Advocate for improved management of maternal new born complications and reduce maternal and infant mortality in Kakamega County Western Kenya supported by HIVOS
To create greater awareness on Service Delivery Indicators Survey report 2013 on the management of maternal and newborn complications (postpartum hemorrhage and neonatal asphyxia amongst Kakamega county decision makers (health and other leaders) county reproductive health managers, community leaders, and other stakeholders to take action; county leaders to appreciate the magnitude and agency of the problem and avail resources to improve infrastructure and staff capacity; Community leaders to sensitize community members to demand for quality services and improved infrastructure.
The project is implemented in three sub-counties in Kakamega County western Kenya
Health promotion for prevention and control of emerging nutritional diseases through social marketing of locally available and affordable food supplements
The project is implemented in Vihiga and Kakamega Counties in western Kenya
Promoting behaviour change among youth to prevent the spread of HIV/AIDs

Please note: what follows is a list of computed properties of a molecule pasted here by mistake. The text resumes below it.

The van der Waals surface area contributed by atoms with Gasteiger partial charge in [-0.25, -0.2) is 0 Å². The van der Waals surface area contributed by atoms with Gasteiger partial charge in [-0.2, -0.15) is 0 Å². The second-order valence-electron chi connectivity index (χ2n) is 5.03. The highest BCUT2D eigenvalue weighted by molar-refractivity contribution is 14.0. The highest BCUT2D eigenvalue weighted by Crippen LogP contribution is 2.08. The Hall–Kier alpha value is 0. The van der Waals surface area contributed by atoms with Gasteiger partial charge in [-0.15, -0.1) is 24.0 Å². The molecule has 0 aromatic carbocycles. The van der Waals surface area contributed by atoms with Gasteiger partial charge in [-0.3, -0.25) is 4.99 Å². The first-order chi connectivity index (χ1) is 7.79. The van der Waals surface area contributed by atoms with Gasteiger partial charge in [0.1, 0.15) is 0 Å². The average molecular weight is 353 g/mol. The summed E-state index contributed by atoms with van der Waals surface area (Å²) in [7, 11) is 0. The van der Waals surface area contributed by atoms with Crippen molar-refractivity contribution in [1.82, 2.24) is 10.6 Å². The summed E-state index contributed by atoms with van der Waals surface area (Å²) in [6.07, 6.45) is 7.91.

The project is implemented in Nairobi, Kakamega and Vihiga Counties.
Training consultancy services
We are training FBOs, NGOs and Private Companies on workplace HIV/AIDs, Reproductive health and gender mainstreaming. Implemented in Nairobi, Kakamega and Vihiga.
Advocacy to reduce maternal newborn mortality by increased use of retired midwives for skilled deliveries at community level in Kakamega County supported by PATH
Maternal mortality levels in Kenya have remained unacceptably high at 488 per 100,000 live births. Hospital base studies suggest that the majority of these deaths are due to obstetric complications including hemorrhage, sepsis, and eclampsia, obstructed labour and unsafe abortion.
Despite recent policy efforts to promote safe motherhood and target the key causes of maternal deaths, maternal mortality remains high in Kenya especially in rural areas where women have difficulty accessing skilled delivery services and life-saving emergency obstetric care.
Although the national figures are alarmingly high at 488/100,000, Kakamega county maternal mortality is about double the national figure (800 per 100,000 live births) hence maternal mortality remains a major public health challenge (KEMRI/CDC Field Research Station)
Presently, the majority of Kenyan women 58% still deliver at home without a skilled birth attendant and subsequently without access to emergency obstetric care services.
Providing women with efficient and cost-effective innovation for safe delivery at the community level will greatly improve the status of maternal health in Kenya.